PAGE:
Is Jesus a Hypocrite?
“And call no man on earth your father, for you have one Father, who is in heaven.”
In her recent book entitled, Hope Will Find You, Rabbi Naomi Levy writes about the preaching course she took in rabbinical school. It was taught by an elderly rabbi, wise and learned, who became a beloved friend and mentor to the young rabbinical student.
At their last meeting before her graduation, Naomi asked: “Rabbi, what words of wisdom do you have for me as I become a rabbi?”
The eminent rabbi sat in silence for a few moments. And then he spoke these words:
“Never … wear .. brown.”
That was it. That’s all Naomi got. Never wear brown? Was he kidding?
But as her life as a rabbi and spouse and parent unfolded, Naomi came to understand exactly what the rabbi meant. Naomi writes:
“[My teacher, in his opinion] complained that brown was a wishy-washy color – a drab color. I think he was telling me. ‘If you’re going to be a rabbi, be a bold rabbi, be a brave rabbi. Open people’s eyes, challenge their minds, wake up their souls, and comfort their broken hearts.’”
Throughout the 23rd chapter of St. Matthew’s gospel, Jesus severely criticizes the hypocrisy of the scribes and Pharisees and demonstrates the sorrow and compassion He feels towards the ordinary mass of the people, who have been “ill-used, harassed and helpless, like sheep without a shepherd.” His address may be divided into three parts: in the first, which we heard today, (vv. 1-12) Jesus identifies their principal vices and corrupt practices; in the second part (vv. 13-36) he confronts them and speaks his famous “woes“, which in effect are the reverse of the beatitudes he preached in chapter 5: no one can enter the Kingdom of heaven — no one can escape condemnation to the flames — unless he changes his attitude and behavior; and in the third part (vv. 37-39) he weeps over Jerusalem, so grieved is He by the evils by which the hypocrisy, the misinterpretation of the God’s Law, the blind pride and hardheartedness of the scribes and Pharisees, which have misled the chosen people.
Moses passed on to the people the Law received from God. The scribes, who for the most part sided with the Pharisees, had the function of educating the people in the Law of Moses; that is why they were said to “sit on Moses’ seat.” Our Lord recognized that the scribes and Pharisees did have a certain authority to teach the Law.
However, Jesus comes to teach the Truth; in fact, He is the Truth! As a teacher, therefore, He is absolutely unique and unparalleled. The whole of Christ’s life was a continual teaching: His silences, His miracles, His gestures, His prayer, His love for people, His special affection for the little and the poor, His acceptance of the total sacrifice on the cross for the redemption of the world, and His resurrection, are the actualization of His word and the fulfillment of revelation.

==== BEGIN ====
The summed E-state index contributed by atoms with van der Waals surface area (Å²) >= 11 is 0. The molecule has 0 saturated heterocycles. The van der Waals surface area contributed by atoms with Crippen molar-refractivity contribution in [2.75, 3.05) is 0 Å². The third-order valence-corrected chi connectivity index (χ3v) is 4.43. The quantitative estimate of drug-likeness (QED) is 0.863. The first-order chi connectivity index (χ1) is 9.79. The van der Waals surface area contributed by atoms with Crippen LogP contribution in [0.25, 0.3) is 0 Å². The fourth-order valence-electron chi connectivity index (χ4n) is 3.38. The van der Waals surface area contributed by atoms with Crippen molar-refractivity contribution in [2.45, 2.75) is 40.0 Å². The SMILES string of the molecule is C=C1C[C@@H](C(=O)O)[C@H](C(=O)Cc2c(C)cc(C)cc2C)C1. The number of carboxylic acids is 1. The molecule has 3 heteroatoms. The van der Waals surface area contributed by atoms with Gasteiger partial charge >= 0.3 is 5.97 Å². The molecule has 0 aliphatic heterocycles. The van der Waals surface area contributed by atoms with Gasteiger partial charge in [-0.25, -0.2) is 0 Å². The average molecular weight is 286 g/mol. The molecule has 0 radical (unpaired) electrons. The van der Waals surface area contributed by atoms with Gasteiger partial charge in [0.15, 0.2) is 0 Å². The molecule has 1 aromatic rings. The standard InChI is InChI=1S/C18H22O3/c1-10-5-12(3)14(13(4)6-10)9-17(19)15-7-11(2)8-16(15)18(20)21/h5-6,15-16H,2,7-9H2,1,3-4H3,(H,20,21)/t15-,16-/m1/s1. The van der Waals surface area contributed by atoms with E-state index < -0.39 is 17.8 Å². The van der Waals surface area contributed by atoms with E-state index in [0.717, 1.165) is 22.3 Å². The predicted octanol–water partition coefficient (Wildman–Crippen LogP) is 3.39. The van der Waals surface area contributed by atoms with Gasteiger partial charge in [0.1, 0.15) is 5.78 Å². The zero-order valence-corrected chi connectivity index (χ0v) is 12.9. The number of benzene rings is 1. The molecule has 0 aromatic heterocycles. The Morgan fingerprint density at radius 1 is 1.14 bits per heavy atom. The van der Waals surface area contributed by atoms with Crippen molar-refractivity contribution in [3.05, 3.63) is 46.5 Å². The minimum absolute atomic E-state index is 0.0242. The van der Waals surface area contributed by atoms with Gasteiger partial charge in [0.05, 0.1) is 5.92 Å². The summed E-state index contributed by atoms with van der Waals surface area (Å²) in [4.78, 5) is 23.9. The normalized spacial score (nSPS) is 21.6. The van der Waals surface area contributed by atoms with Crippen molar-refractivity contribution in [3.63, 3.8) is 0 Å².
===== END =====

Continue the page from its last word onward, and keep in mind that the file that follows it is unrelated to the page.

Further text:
My brothers and sisters in Christ, Jesus, who is Truth is certainly no hypocrite! Unlike the Pharisees, Jesus cannot tell us not to do something that He Himself would do or say (and visa-versa). He cannot deceive, nor be deceived! He does not contradict Himself when He speaks. Jesus gave His Word orally to His apostles, who in turn gave some of it to us in Sacred Scripture through the Catholic Church. Only the Catholic Church has the legitimate authority to interpret Sacred Scripture through the successors of the apostles – the pope and bishops in union with him. When I begin to prepare a homily, my starting point is always the Church’s interpretation of the Scripture passage that I’m preaching on.
Of course, many individual people interpret scripture on their own personal authority, which itself is a contradiction to scripture itself, as St. Peter warned in the third chapter of his second epistle about those who interpret scripture on their own authority; St. Peter writes in verses 16 and 17 “In them there are some things hard to understand that the ignorant and unstable distort to their own destruction, just as they do the other scriptures. Therefore, beloved, since you are forewarned, be on your guard not to be led into the error of the unprincipled and to fall from your own stability.”
One such common misinterpretation of scripture is the phrase, “call no man on earth your father …”
The key word “your” is in most Bible versions including the King James version. The use of this word “your” signifies, in today’s gospel passage that only the creator, as Father of the spirit — that which lasts for all eternity — is the true “Father.” All other references to “father” refer to human beings who in one way or another serve as physical fathers. Our souls are of God the Father. Our material bodies (that which is mortal) have a human father. The argument that “dad” or “pa” or “pop” or “papa” bears a different significance than the word “father” is to be considered as being narrow minded and hypocritical. If someone believes that if anyone calls another human being “father” with the intention that the term “father” in scripture means the Creator, and believes that this is not okay because it goes against the literal interpretation contained in Scripture, then many messages of Jesus are rendered useless because they contradict each other.